Working as an archaeologist myself in the Northern Arizona Region for 10 years, I had seen numerous and varied types of projectile points found on surveys and journeys across this terrain. Many of these points had specific uses, the size and shape made for use on specific game. This type was used to tip the dangerous end of an arrow, and when it was first made, it was sharper than a modern surgeon’s steel scalpel. Its existence showed that prehistoric Indian peoples once roamed this same area, pursing the ancestors of the elk I now chased. Being a Native American of Hopi descent, I was pretty sure that this point was made by my ancestors, the Hisatsinom, or People of Long Ago, over 800 years previous to my time. They were the first to occupy this landscape and during those prehistoric days, they survived and prospered in this harsh environment, enduring some hard times here and there.
Holding the point in my palm, I wondered who the ancient hunter was who dropped it. I could imagine him, clad in buckskin that he tanned himself, carrying a bow made of oak, strung with twisted sinew that launched sumac arrow shafts tipped by black obsidian. In my minds eye, I could see this hunter, moving stealthfully along in moccasins, peering around tree trunks, silently praying for a successful hunt. In contrast, here I stood. A modern “savage”, clothed in synthetic camouflage and armed with the latest technology that was a reflection of the modern world I lived in. Who had it better I wondered?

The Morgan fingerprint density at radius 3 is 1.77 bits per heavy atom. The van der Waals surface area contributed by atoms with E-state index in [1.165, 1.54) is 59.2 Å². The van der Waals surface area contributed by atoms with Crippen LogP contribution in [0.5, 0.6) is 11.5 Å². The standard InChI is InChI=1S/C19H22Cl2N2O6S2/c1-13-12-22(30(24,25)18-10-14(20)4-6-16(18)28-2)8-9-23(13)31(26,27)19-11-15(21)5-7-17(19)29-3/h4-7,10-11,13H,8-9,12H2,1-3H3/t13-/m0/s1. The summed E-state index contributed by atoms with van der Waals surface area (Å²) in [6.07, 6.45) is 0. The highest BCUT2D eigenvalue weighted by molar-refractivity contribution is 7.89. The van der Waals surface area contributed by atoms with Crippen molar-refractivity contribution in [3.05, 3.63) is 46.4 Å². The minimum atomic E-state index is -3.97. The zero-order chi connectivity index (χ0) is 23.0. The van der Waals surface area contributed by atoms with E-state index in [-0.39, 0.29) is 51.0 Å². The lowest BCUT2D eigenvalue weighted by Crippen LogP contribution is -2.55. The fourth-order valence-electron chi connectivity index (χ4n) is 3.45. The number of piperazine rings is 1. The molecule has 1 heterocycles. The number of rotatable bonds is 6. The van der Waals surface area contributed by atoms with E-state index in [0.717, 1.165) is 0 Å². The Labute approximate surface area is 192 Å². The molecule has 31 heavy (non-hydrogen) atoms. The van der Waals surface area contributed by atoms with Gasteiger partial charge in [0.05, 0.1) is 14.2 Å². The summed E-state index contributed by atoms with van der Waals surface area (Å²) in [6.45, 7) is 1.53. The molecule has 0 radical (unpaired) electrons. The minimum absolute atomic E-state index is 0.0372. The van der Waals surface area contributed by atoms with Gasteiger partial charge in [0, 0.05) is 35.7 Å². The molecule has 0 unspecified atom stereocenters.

People often ask me why my family hunts. The answers can be pretty obvious, such as providing us with natural, dare I say, “organic” meat, in addition to other materials we use, antler, hide, hoof, feathers, etc. Yet there is another reason why I hunt. Being out in the wilderness I actually feel more alive, more of a participant in my natural world and the natural cycles that occur there. I once asked my dad “why do we hunt?”
Sitting on the edge of the mesa, starring out over a landscape dotted with grassy meadows, surrounded by stands of aspen and fir, with cumulus clouds building on the distant horizon, he remained silent while pondering this question from his son. After awhile he sighed heavily and spoke, “I guess I hunt because out there is nature, things living, things dying. I want to be a part of nature, just as our ancestors were”.
Hunting is definitely a large part of our Hopi culture and history. Knowing that my ancestors hunted in some of the same areas I now hunt, I do feel closer to them. I sometimes wonder how much they would recognize if they were standing next to me looking out over the landscape. In some instances, they are closer than one would think.